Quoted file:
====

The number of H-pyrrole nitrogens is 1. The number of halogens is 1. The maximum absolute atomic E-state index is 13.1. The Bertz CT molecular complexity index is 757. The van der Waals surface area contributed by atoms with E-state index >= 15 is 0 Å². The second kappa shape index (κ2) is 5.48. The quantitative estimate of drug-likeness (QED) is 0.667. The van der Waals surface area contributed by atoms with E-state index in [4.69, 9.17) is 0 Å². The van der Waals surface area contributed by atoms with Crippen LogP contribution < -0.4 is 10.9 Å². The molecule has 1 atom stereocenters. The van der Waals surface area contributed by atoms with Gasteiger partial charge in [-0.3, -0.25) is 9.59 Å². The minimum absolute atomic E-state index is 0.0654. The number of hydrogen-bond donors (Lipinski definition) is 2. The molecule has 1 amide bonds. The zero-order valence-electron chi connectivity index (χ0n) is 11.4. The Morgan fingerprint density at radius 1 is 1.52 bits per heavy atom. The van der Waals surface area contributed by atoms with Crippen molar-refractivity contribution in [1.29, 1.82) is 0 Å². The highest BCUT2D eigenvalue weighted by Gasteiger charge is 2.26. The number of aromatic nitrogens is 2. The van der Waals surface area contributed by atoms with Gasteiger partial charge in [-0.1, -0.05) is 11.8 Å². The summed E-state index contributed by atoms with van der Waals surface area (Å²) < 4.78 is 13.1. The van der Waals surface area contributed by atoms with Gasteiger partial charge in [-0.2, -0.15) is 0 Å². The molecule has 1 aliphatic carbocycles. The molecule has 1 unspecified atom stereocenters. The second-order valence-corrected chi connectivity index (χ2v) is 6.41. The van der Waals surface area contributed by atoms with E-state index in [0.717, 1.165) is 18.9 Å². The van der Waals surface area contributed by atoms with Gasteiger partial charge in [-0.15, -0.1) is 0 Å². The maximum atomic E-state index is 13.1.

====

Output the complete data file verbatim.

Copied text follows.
The number of H-pyrrole nitrogens is 1. The number of halogens is 1. The maximum absolute atomic E-state index is 13.1. The Bertz CT molecular complexity index is 757. The van der Waals surface area contributed by atoms with E-state index >= 15 is 0 Å². The second kappa shape index (κ2) is 5.48. The quantitative estimate of drug-likeness (QED) is 0.667. The van der Waals surface area contributed by atoms with E-state index in [4.69, 9.17) is 0 Å². The van der Waals surface area contributed by atoms with Crippen LogP contribution < -0.4 is 10.9 Å². The molecule has 1 atom stereocenters. The van der Waals surface area contributed by atoms with Gasteiger partial charge in [-0.3, -0.25) is 9.59 Å². The minimum absolute atomic E-state index is 0.0654. The number of hydrogen-bond donors (Lipinski definition) is 2. The molecule has 1 amide bonds. The zero-order valence-electron chi connectivity index (χ0n) is 11.4. The Morgan fingerprint density at radius 1 is 1.52 bits per heavy atom. The van der Waals surface area contributed by atoms with Crippen molar-refractivity contribution in [1.29, 1.82) is 0 Å². The highest BCUT2D eigenvalue weighted by Gasteiger charge is 2.26. The number of aromatic nitrogens is 2. The van der Waals surface area contributed by atoms with Gasteiger partial charge in [-0.1, -0.05) is 11.8 Å². The summed E-state index contributed by atoms with van der Waals surface area (Å²) < 4.78 is 13.1. The van der Waals surface area contributed by atoms with Gasteiger partial charge in [-0.2, -0.15) is 0 Å². The molecule has 1 aliphatic carbocycles. The molecule has 1 unspecified atom stereocenters. The second-order valence-corrected chi connectivity index (χ2v) is 6.41. The van der Waals surface area contributed by atoms with E-state index in [0.717, 1.165) is 18.9 Å². The van der Waals surface area contributed by atoms with Gasteiger partial charge in [-0.15, -0.1) is 0 Å². The maximum atomic E-state index is 13.1.